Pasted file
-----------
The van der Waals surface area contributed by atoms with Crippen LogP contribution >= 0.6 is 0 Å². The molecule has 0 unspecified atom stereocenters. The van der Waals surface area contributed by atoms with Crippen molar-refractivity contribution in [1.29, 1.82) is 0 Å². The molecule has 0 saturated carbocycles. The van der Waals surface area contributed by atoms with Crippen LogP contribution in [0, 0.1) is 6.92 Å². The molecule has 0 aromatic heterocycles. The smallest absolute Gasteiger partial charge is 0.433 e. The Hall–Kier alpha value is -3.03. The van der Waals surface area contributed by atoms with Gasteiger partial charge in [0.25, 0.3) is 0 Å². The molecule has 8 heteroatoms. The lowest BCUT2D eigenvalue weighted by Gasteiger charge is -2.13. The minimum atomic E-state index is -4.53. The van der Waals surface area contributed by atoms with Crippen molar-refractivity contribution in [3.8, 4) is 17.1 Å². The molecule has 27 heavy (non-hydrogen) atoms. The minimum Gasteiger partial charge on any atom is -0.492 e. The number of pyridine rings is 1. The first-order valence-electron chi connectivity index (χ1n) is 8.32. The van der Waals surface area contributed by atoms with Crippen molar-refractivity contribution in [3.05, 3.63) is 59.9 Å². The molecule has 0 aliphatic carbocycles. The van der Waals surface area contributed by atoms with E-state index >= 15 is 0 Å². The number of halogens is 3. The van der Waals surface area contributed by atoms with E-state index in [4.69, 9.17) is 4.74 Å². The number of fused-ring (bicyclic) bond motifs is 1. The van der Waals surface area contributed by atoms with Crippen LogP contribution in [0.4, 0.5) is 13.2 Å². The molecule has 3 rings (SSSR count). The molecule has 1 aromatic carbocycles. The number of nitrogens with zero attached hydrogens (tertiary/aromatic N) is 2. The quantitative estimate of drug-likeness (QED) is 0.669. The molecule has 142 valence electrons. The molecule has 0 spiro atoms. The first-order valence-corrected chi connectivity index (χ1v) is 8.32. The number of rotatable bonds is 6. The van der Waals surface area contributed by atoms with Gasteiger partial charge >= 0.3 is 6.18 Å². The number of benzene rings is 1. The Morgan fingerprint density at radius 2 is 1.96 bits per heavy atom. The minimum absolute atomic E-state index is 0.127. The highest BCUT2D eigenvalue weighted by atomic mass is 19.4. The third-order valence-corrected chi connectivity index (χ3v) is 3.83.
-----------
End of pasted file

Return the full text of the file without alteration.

The van der Waals surface area contributed by atoms with Crippen LogP contribution >= 0.6 is 0 Å². The molecule has 0 unspecified atom stereocenters. The van der Waals surface area contributed by atoms with Crippen molar-refractivity contribution in [1.29, 1.82) is 0 Å². The molecule has 0 saturated carbocycles. The van der Waals surface area contributed by atoms with Crippen LogP contribution in [0, 0.1) is 6.92 Å². The molecule has 0 aromatic heterocycles. The smallest absolute Gasteiger partial charge is 0.433 e. The Hall–Kier alpha value is -3.03. The van der Waals surface area contributed by atoms with Gasteiger partial charge in [0.25, 0.3) is 0 Å². The molecule has 8 heteroatoms. The lowest BCUT2D eigenvalue weighted by Gasteiger charge is -2.13. The minimum atomic E-state index is -4.53. The van der Waals surface area contributed by atoms with Crippen molar-refractivity contribution in [3.8, 4) is 17.1 Å². The molecule has 27 heavy (non-hydrogen) atoms. The minimum Gasteiger partial charge on any atom is -0.492 e. The number of pyridine rings is 1. The first-order valence-electron chi connectivity index (χ1n) is 8.32. The van der Waals surface area contributed by atoms with Crippen molar-refractivity contribution in [3.05, 3.63) is 59.9 Å². The molecule has 0 aliphatic carbocycles. The van der Waals surface area contributed by atoms with E-state index >= 15 is 0 Å². The number of halogens is 3. The van der Waals surface area contributed by atoms with E-state index in [4.69, 9.17) is 4.74 Å². The number of fused-ring (bicyclic) bond motifs is 1. The van der Waals surface area contributed by atoms with Crippen LogP contribution in [0.4, 0.5) is 13.2 Å². The molecule has 3 rings (SSSR count). The molecule has 1 aromatic carbocycles. The number of nitrogens with zero attached hydrogens (tertiary/aromatic N) is 2. The quantitative estimate of drug-likeness (QED) is 0.669. The molecule has 142 valence electrons. The molecule has 0 spiro atoms. The first-order valence-corrected chi connectivity index (χ1v) is 8.32. The number of rotatable bonds is 6. The van der Waals surface area contributed by atoms with Gasteiger partial charge >= 0.3 is 6.18 Å². The number of benzene rings is 1. The Morgan fingerprint density at radius 2 is 1.96 bits per heavy atom. The minimum absolute atomic E-state index is 0.127. The highest BCUT2D eigenvalue weighted by atomic mass is 19.4. The third-order valence-corrected chi connectivity index (χ3v) is 3.83.